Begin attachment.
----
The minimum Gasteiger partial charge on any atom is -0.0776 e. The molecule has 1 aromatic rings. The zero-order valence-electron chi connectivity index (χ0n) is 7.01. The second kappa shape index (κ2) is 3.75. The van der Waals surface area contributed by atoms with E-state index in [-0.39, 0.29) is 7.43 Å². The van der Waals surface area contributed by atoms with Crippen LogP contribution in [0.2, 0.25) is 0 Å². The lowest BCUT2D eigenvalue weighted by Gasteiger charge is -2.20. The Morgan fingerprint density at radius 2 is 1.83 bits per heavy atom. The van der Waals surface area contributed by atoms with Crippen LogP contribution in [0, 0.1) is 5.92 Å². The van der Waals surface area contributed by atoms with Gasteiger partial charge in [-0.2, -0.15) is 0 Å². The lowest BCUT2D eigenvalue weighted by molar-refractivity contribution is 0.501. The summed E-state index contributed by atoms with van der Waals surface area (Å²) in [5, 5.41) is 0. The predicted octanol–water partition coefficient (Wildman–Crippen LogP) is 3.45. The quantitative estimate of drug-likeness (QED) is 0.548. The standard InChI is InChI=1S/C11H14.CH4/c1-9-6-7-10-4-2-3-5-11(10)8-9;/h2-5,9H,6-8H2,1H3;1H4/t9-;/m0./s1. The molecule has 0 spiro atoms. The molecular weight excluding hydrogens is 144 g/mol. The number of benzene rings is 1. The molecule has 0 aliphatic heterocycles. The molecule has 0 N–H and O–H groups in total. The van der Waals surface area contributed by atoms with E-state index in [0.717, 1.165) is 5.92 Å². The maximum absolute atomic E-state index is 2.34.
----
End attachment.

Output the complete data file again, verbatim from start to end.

The minimum Gasteiger partial charge on any atom is -0.0776 e. The molecule has 1 aromatic rings. The zero-order valence-electron chi connectivity index (χ0n) is 7.01. The second kappa shape index (κ2) is 3.75. The van der Waals surface area contributed by atoms with E-state index in [-0.39, 0.29) is 7.43 Å². The van der Waals surface area contributed by atoms with Crippen LogP contribution in [0.2, 0.25) is 0 Å². The lowest BCUT2D eigenvalue weighted by Gasteiger charge is -2.20. The Morgan fingerprint density at radius 2 is 1.83 bits per heavy atom. The van der Waals surface area contributed by atoms with Crippen LogP contribution in [0, 0.1) is 5.92 Å². The van der Waals surface area contributed by atoms with Gasteiger partial charge in [-0.2, -0.15) is 0 Å². The lowest BCUT2D eigenvalue weighted by molar-refractivity contribution is 0.501. The summed E-state index contributed by atoms with van der Waals surface area (Å²) in [5, 5.41) is 0. The predicted octanol–water partition coefficient (Wildman–Crippen LogP) is 3.45. The quantitative estimate of drug-likeness (QED) is 0.548. The standard InChI is InChI=1S/C11H14.CH4/c1-9-6-7-10-4-2-3-5-11(10)8-9;/h2-5,9H,6-8H2,1H3;1H4/t9-;/m0./s1. The molecule has 0 spiro atoms. The molecular weight excluding hydrogens is 144 g/mol. The number of benzene rings is 1. The molecule has 0 aliphatic heterocycles. The molecule has 0 N–H and O–H groups in total. The van der Waals surface area contributed by atoms with E-state index in [0.717, 1.165) is 5.92 Å². The maximum absolute atomic E-state index is 2.34.